There’s a hiring spree going on in the ski resort town of Burke in the Northeast Kingdom. A new hotel and conference center due to open in December will need as many as 200 workers. The rush is on to find them as construction moves ahead.
About halfway up Burke Mountain a construction crew is building stylish accommodations similar to the lodge at its sister resort, Jay Peak. There will be over 100 suites for skiers who want to stay near the slopes. Developer Bill Stenger hopes that will put the Burke resort on a firm financial footing while also creating jobs for Vermonters.
“We’re hiring people right now. [Anyone] that’s interested in working in a beautiful hotel in the Northeast Kingdom should give us a holler. We’d love to meet people who want to work there,” Stenger said by telephone from Vietnam, where he is currently seeking about $30 million in additional capital for the project.
The Burke development is being funded principally by foreigners who, under the federal EB-5 program, receive visas in return for at least $500,000 in investments.
The director of human resources at Q Burke — named for Stenger’s partner, Ariel Quiros — is Kim White. She grew up in the area, has lived in several foreign countries and is now back to help build the hotel’s workforce.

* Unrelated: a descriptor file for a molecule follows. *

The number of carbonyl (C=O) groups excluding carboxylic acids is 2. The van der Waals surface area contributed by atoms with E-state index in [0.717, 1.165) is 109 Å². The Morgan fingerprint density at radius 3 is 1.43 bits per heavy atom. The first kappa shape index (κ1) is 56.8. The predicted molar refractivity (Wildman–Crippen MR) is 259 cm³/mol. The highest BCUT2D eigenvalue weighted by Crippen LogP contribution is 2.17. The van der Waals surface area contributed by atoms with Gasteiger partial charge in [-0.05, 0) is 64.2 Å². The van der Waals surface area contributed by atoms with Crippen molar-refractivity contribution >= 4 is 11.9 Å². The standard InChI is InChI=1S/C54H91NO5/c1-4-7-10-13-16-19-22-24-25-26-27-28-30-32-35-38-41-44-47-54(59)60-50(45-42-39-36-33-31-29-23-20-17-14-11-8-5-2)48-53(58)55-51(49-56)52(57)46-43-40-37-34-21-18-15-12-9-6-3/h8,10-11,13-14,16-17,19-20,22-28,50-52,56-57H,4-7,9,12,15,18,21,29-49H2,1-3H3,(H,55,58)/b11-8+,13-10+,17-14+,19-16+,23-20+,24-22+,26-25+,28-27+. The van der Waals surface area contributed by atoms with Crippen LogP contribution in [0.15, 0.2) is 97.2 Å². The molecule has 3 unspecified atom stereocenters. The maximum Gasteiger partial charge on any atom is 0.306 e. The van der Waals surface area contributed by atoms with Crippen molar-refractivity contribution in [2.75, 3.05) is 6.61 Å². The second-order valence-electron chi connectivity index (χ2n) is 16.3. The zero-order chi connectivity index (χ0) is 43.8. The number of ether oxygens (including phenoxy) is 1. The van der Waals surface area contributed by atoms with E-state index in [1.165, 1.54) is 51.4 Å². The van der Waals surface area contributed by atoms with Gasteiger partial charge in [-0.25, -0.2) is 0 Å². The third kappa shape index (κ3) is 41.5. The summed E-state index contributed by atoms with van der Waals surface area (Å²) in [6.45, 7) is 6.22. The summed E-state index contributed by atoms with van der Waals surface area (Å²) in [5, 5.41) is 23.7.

White says she is starting to build a management team, including an executive chef, a director of engineering, a front office manager and a resort sales director. Those supervisors must have a solid track record in hotel management. White says so far many of the applicants, though not all, come from outside Vermont. But once hired, she says they will help hire about 100 entry-level employees, including wait staff and housekeepers.
“[They] maybe do not or have not had the opportunity to work in a fine hotel such as the one we are trying to build. And then we will develop training programs with the hotel itself to specifically train these employees so that they will be up to snuff and ready to go anywhere,” White explained.
With a scheduled opening in December, the search for workers is fast-paced. There has been some upheaval over the past few years as longtime employees were replaced or quit, and new standards and protocols were put into place. But marketing manager Jessica Sechler vows this community ski mountain will not lose its hometown appeal as it aspires to lure many more out-of-state visitors.
“Burke in and of itself has had some struggles and certainly we are embracing that and are aware of that,” Sechler said. “But I think going forward, 'opportunity' is the word ... We really want to hold onto our roots but also evolve those roots into what it’s going to eventually become.”